Ozmun told the News he was still in his three-month probationary period when a phone call interrupted his meal break late one night in the spring of 1959. Ozmun was informed there was a robbery in progress at the Eagles Club, and along with a fellow officer he headed over to intervene. The pair caught up with the robbers just as they were trying to escape the Eagles Club building, and split up to chase them. Ozmun fired a shot from his service revolver as a warning, but instead of stopping, the man he was chasing turned around and shot back at him. A brief gunfight ensued near the Northfield National Bank (not to be confused with First National Bank, targeted by the James Gang). Although nobody was hurt, the robber got away, fleeing through an alley off Division Street.

“I emptied my revolver as he was running down the sidewalk, but all I got was three cars and the door to a dentist’s office,” Ozmun recalled wryly.

Ozmun said the law eventually caught up with the fugitive, who had dropped his eyeglasses at the scene and authorities traced the glasses back to him.

Ozmun went on to serve as a volunteer firefighter. Even after leaving frontline firefighting, he continued his public safety passion as a member of the Rural Fire Board for Waterford Township for almost four decades. He has been heavily involved with both the American Legion and the Sons of the American Legion, serving as the latter’s state chair since 1979.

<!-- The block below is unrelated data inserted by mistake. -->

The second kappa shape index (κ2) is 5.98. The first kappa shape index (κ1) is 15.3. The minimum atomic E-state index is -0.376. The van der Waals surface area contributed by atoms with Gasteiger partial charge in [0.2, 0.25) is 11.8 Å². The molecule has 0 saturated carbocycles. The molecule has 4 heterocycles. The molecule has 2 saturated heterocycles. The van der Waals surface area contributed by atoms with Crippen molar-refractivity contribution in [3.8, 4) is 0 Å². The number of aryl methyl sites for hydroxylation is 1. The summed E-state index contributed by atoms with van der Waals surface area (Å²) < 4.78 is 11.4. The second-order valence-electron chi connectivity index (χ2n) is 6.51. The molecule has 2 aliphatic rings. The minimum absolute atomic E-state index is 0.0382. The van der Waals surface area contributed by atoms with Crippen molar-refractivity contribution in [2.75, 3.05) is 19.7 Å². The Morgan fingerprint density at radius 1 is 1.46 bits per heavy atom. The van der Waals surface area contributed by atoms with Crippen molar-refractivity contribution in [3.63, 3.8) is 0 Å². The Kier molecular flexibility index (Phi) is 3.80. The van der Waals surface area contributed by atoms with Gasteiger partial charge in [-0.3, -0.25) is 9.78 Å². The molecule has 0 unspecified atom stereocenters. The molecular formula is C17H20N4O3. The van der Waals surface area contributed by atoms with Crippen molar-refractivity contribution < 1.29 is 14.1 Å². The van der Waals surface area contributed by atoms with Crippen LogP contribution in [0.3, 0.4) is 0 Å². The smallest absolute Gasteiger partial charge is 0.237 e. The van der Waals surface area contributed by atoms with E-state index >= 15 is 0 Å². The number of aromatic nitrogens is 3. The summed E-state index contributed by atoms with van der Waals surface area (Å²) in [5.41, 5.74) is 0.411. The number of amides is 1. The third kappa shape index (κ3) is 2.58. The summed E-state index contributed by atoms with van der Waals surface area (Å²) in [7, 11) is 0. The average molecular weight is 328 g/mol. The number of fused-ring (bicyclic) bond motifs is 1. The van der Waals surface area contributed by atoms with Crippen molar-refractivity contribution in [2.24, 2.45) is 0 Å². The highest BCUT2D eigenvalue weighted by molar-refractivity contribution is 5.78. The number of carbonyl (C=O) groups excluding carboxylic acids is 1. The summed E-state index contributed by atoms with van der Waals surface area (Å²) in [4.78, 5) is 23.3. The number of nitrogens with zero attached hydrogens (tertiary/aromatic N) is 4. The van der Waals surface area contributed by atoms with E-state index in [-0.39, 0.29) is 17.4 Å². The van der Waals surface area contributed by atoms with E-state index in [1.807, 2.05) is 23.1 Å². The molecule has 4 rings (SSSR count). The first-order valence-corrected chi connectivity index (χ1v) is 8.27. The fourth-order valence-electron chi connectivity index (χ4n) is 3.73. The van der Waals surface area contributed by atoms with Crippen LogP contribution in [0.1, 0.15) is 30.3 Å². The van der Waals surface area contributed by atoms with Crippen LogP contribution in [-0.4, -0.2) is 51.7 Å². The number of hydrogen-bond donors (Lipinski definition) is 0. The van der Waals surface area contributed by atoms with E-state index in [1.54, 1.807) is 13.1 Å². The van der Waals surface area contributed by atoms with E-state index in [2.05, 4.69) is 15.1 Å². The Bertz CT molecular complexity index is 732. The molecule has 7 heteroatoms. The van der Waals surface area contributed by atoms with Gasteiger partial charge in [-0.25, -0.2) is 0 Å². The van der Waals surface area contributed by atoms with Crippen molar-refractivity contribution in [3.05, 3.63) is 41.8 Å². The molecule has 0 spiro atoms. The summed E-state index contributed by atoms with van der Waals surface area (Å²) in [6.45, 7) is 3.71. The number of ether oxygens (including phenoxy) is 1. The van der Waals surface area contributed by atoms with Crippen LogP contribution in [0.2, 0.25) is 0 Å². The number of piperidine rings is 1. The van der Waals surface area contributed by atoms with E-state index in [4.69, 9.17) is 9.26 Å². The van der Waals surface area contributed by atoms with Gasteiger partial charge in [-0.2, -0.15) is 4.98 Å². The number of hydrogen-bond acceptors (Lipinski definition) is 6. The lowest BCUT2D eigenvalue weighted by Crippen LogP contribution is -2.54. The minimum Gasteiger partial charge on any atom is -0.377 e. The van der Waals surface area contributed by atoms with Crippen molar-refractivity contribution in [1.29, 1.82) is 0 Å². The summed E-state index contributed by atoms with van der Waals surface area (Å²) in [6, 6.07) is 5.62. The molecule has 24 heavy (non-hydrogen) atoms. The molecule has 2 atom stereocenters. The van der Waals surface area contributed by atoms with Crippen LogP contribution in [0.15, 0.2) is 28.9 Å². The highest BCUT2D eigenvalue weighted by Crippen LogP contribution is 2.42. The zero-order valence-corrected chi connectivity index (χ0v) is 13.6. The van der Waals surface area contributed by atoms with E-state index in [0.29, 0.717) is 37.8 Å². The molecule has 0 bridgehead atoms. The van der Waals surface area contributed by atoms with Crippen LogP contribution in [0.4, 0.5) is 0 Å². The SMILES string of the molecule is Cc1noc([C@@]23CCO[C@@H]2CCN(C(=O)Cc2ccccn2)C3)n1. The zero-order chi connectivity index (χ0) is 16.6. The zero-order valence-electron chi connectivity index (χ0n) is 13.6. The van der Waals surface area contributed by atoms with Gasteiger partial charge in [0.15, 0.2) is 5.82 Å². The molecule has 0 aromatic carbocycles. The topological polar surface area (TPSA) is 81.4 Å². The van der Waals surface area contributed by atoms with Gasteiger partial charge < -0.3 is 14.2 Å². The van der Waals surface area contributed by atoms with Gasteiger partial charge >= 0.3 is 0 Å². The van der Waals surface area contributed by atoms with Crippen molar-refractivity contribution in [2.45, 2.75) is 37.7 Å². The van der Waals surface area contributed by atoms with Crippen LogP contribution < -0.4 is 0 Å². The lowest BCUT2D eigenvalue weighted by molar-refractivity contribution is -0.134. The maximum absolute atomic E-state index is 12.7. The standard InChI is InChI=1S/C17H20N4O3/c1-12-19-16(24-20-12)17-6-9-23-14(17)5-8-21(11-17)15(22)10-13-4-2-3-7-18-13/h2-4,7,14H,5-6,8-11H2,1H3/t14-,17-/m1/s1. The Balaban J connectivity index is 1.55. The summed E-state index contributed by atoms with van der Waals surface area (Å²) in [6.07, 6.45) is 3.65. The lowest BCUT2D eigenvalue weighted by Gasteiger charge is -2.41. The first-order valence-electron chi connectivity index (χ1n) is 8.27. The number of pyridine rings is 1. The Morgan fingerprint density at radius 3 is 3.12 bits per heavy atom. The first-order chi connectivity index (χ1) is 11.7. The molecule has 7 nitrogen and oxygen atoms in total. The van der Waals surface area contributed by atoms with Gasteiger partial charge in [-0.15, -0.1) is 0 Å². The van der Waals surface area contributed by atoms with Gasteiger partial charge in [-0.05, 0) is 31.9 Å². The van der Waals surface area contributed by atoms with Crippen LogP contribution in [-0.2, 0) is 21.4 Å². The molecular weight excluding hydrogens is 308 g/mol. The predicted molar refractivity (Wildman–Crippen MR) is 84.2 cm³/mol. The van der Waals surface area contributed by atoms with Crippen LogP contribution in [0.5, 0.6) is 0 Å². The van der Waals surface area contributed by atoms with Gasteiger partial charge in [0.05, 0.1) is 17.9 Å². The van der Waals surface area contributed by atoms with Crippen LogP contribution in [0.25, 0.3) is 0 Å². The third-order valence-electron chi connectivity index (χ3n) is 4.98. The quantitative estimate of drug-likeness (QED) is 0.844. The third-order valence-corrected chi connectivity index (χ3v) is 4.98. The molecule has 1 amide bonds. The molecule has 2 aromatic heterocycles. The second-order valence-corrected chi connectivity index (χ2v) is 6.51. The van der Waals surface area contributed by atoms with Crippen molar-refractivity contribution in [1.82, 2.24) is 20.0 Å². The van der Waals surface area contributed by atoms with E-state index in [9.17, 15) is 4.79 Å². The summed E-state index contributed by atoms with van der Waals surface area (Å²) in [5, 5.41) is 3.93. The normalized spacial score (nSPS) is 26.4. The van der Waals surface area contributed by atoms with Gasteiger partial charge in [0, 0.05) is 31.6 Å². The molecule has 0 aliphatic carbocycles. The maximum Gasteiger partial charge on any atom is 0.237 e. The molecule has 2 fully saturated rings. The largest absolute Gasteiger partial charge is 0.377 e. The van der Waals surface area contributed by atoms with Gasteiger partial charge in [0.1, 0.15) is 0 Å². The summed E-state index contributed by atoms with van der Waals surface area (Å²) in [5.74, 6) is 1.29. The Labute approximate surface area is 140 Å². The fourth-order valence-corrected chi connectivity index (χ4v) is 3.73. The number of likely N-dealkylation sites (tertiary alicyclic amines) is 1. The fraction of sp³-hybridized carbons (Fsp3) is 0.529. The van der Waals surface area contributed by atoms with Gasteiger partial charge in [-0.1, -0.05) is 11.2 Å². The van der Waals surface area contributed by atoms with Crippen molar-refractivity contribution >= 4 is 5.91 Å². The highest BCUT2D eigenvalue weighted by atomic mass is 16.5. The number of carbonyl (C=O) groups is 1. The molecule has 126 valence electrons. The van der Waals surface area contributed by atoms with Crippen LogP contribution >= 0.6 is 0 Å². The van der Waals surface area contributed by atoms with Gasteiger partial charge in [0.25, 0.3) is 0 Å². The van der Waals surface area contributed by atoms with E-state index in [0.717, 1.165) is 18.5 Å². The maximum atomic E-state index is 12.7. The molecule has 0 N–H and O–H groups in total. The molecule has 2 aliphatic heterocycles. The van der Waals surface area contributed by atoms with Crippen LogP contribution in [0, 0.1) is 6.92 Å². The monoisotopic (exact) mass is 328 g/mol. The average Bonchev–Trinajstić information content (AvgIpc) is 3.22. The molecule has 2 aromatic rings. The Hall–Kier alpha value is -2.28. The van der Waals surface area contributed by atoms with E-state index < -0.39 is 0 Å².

Jerry Anderson, another Northfield native, has known Ozmun for some 60 years after meeting him in 1968 when both were firefighters.

“Ray is a very caring person, who is willing to get involved to help others,” Anderson said. “When something is needed, he quietly steps forward. He’s terribly well connected, and he uses these connections to help better the community.”

Anderson described Ozmun as a true Northfield “townie” — a term Ozmun also applied to himself. Not only do Ozmun and his wife Mary live in the area, but so do his three children and seven grandchildren, he said.

“I was baptized and confirmed and married and graduated from high school, all in Northfield,” Ozmun said.


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Bridgewater wants industry, but township first needs zoning change
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Bridgewater Township is taking the next step in developing what could be a new industrial park.

Township leaders have indicated that if the township is to maintain the rural character residents have said they enjoy, it needs to increase its industrial tax base. But attracting the type of businesses and industries that blend with a township like Bridgewater, while ensuring regulations aren’t too stringent require a new zoning district.